This page summarizes the relationships among specifications, whether they are finished standards or drafts. Below, each title links to the most recent version of a document.
W3C Recommendations have been reviewed by W3C Members, by software developers, and by other W3C groups and interested parties, and are endorsed by the Director as Web Standards. Learn more about the W3C Recommendation Track.
Group Notes are not standards and do not have the same level of W3C endorsement.
This document describes the formal schema of the Evaluation and Report Language (EARL) 1.0. The Evaluation and Report Language is a standardized vocabulary to express test results. The primary motivation for developing this language is to facilitate the exchange of test results between Web accessibility evaluation tools in a vendor neutral and platform independent format. It also provides reusable vocabulary for generic quality assurance and validation purposes. While this document focuses on the technical details of the specification, a companion document [Guide] describes the motivations for EARL and provides a tutorial introduction to its use.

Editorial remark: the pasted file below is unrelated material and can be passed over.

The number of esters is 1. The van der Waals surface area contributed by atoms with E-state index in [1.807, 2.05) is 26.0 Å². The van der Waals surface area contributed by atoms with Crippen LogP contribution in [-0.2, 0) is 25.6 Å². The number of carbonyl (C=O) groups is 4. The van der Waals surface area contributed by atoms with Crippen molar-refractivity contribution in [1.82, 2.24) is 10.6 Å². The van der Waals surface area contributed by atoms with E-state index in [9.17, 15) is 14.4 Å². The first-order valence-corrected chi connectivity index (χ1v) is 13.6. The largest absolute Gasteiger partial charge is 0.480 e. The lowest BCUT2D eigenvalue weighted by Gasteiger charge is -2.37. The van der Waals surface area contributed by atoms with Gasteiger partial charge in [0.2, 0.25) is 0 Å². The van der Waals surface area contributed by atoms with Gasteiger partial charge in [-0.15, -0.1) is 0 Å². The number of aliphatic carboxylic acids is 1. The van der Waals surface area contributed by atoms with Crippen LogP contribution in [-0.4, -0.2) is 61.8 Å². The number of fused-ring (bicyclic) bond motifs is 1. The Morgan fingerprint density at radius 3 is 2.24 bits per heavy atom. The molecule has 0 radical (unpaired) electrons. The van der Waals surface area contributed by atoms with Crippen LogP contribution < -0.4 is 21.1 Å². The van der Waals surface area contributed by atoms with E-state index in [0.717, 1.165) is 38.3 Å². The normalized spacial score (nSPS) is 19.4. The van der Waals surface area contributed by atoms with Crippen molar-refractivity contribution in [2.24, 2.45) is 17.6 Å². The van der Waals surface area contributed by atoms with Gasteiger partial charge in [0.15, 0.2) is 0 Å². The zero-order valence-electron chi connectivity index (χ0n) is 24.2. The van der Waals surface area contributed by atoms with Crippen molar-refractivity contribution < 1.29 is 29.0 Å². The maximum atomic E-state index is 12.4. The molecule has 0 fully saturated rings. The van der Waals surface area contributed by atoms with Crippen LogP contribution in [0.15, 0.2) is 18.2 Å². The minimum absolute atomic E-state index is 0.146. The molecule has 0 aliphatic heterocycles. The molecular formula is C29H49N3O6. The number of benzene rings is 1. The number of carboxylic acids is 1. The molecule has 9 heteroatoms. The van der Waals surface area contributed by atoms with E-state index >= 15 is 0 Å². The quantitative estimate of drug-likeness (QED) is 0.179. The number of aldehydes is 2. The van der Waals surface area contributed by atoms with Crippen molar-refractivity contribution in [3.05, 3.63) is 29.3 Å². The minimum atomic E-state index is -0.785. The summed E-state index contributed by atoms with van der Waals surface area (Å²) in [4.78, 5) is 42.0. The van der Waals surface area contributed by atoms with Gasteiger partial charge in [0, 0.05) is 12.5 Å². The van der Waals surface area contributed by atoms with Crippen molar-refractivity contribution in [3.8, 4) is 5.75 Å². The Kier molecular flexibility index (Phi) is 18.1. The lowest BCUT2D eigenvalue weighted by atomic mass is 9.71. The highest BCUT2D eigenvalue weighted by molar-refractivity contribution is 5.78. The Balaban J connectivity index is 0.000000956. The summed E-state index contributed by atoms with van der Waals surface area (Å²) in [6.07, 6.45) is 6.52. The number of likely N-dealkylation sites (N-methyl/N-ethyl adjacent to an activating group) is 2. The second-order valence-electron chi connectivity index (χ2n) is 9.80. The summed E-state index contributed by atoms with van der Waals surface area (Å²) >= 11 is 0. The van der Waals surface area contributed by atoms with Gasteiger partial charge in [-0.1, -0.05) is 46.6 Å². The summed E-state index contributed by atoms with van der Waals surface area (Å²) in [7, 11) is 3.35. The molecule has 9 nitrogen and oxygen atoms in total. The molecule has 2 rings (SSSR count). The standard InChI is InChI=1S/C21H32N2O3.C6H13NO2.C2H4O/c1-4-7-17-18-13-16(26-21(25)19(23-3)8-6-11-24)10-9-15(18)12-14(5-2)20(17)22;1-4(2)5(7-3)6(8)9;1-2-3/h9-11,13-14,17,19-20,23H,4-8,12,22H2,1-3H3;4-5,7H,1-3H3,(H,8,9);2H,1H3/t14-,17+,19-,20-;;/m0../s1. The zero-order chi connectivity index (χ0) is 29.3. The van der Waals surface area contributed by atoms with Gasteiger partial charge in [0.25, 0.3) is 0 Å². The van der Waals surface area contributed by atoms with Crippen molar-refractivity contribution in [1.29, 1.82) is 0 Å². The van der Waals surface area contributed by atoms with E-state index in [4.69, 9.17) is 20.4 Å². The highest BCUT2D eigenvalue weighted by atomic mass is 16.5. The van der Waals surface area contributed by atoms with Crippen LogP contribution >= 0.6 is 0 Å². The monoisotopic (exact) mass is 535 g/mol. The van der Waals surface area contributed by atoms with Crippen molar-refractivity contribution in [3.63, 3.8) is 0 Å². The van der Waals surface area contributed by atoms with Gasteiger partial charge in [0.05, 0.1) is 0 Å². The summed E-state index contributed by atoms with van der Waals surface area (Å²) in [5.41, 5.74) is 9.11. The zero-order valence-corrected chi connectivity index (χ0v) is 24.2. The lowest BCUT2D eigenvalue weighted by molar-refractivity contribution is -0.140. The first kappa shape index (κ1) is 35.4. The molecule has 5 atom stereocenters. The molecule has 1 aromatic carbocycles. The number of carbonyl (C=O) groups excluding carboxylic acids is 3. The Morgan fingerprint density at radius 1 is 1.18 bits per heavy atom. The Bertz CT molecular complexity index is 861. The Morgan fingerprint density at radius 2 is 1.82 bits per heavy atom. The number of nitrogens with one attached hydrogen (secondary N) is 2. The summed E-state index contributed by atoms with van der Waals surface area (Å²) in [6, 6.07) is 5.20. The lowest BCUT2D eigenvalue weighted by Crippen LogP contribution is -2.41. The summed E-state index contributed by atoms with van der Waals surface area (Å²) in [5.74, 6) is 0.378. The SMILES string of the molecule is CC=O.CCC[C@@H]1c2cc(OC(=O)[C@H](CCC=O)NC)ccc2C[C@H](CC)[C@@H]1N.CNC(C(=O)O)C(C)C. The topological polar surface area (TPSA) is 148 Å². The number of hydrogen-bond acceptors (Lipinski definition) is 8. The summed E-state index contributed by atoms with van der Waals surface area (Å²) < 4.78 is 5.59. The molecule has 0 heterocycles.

This document is an introductory guide to the Evaluation and Report Language (EARL) 1.0. EARL is a vocabulary, the terms of which are defined across a set of specifications and technical notes, that is used to describe test results. The primary motivation for developing this vocabulary is to facilitate the exchange of test results between Web accessibility evaluation tools in a vendor-neutral and platform-independent format.
These specifications have either been superseded by others, or have been abandoned. They remain available for archival purposes, but are not intended to be used.
This document describes techniques that Web accessibility validation tools may use to evaluate the conformance of HTML documents to the Web Content Accessibility Guidelines 1.0 (WCAG 1.0). This document also describes techniques that Web authoring tools may use to help authors modify HTML documents to conform to WCAG 1.0. We anticipate that tool developers may develop accessibility validation and/or repair modules to be incorporated into commercial authoring tools, validation tools, and perhaps user agents.